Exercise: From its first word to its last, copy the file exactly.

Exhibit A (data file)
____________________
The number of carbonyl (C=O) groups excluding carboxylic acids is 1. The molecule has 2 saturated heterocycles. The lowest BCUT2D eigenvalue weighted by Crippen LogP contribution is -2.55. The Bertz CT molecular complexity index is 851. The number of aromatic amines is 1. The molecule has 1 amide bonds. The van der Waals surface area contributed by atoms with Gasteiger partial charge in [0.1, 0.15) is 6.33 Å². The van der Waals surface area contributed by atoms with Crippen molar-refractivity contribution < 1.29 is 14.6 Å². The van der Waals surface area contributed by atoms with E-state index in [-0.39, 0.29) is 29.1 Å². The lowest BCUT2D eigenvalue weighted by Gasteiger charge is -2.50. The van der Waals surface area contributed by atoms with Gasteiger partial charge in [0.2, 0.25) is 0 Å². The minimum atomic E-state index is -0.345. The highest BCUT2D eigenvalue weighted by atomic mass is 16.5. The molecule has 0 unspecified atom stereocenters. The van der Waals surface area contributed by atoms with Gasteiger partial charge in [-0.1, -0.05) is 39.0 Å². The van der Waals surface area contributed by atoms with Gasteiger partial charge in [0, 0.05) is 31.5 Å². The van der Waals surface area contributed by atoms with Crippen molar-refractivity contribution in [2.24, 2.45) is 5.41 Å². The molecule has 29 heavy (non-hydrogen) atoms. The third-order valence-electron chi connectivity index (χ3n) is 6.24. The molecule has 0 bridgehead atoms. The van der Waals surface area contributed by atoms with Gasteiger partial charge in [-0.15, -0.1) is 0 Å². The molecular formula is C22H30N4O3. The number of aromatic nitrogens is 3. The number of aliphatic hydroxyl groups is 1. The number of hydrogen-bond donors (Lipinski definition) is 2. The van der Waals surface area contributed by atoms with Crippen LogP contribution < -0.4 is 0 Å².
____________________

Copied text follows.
The number of carbonyl (C=O) groups excluding carboxylic acids is 1. The molecule has 2 saturated heterocycles. The lowest BCUT2D eigenvalue weighted by Crippen LogP contribution is -2.55. The Bertz CT molecular complexity index is 851. The number of aromatic amines is 1. The molecule has 1 amide bonds. The van der Waals surface area contributed by atoms with Gasteiger partial charge in [0.1, 0.15) is 6.33 Å². The van der Waals surface area contributed by atoms with Crippen molar-refractivity contribution < 1.29 is 14.6 Å². The van der Waals surface area contributed by atoms with E-state index in [-0.39, 0.29) is 29.1 Å². The lowest BCUT2D eigenvalue weighted by Gasteiger charge is -2.50. The van der Waals surface area contributed by atoms with Gasteiger partial charge in [0.2, 0.25) is 0 Å². The minimum atomic E-state index is -0.345. The highest BCUT2D eigenvalue weighted by atomic mass is 16.5. The molecule has 0 unspecified atom stereocenters. The van der Waals surface area contributed by atoms with Gasteiger partial charge in [-0.1, -0.05) is 39.0 Å². The van der Waals surface area contributed by atoms with Gasteiger partial charge in [0, 0.05) is 31.5 Å². The van der Waals surface area contributed by atoms with Crippen molar-refractivity contribution in [2.24, 2.45) is 5.41 Å². The molecule has 29 heavy (non-hydrogen) atoms. The third-order valence-electron chi connectivity index (χ3n) is 6.24. The molecule has 0 bridgehead atoms. The van der Waals surface area contributed by atoms with Gasteiger partial charge in [-0.15, -0.1) is 0 Å². The molecular formula is C22H30N4O3. The number of aromatic nitrogens is 3. The number of aliphatic hydroxyl groups is 1. The number of hydrogen-bond donors (Lipinski definition) is 2. The van der Waals surface area contributed by atoms with Crippen LogP contribution < -0.4 is 0 Å².